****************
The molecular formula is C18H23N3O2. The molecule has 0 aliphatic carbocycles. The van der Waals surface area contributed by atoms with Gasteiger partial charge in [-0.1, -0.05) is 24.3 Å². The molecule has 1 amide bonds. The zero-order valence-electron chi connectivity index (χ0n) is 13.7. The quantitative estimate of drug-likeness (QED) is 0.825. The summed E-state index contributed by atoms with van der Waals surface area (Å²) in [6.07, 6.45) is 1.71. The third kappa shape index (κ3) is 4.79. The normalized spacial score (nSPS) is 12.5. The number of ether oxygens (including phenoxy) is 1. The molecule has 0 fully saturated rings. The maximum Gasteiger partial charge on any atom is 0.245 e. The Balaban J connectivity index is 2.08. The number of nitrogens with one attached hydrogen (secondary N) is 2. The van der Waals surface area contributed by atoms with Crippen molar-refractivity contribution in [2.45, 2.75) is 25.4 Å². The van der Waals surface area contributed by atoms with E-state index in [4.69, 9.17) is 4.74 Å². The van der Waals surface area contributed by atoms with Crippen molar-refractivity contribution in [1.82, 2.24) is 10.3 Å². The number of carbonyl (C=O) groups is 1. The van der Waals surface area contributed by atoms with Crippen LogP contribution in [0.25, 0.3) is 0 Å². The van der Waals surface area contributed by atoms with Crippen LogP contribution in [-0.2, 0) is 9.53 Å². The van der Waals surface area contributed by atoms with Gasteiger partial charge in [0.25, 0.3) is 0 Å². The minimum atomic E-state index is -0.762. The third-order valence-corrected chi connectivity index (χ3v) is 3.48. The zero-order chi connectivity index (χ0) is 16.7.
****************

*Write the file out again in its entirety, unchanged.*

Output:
The molecular formula is C18H23N3O2. The molecule has 0 aliphatic carbocycles. The van der Waals surface area contributed by atoms with Gasteiger partial charge in [-0.1, -0.05) is 24.3 Å². The molecule has 1 amide bonds. The zero-order valence-electron chi connectivity index (χ0n) is 13.7. The quantitative estimate of drug-likeness (QED) is 0.825. The summed E-state index contributed by atoms with van der Waals surface area (Å²) in [6.07, 6.45) is 1.71. The third kappa shape index (κ3) is 4.79. The normalized spacial score (nSPS) is 12.5. The number of ether oxygens (including phenoxy) is 1. The molecule has 0 fully saturated rings. The maximum Gasteiger partial charge on any atom is 0.245 e. The Balaban J connectivity index is 2.08. The number of nitrogens with one attached hydrogen (secondary N) is 2. The van der Waals surface area contributed by atoms with Crippen molar-refractivity contribution in [2.45, 2.75) is 25.4 Å². The van der Waals surface area contributed by atoms with E-state index in [4.69, 9.17) is 4.74 Å². The van der Waals surface area contributed by atoms with Crippen molar-refractivity contribution in [1.82, 2.24) is 10.3 Å². The number of carbonyl (C=O) groups is 1. The van der Waals surface area contributed by atoms with Crippen LogP contribution in [0.25, 0.3) is 0 Å². The van der Waals surface area contributed by atoms with Crippen LogP contribution in [-0.2, 0) is 9.53 Å². The van der Waals surface area contributed by atoms with Gasteiger partial charge in [0.25, 0.3) is 0 Å². The minimum atomic E-state index is -0.762. The third-order valence-corrected chi connectivity index (χ3v) is 3.48. The zero-order chi connectivity index (χ0) is 16.7.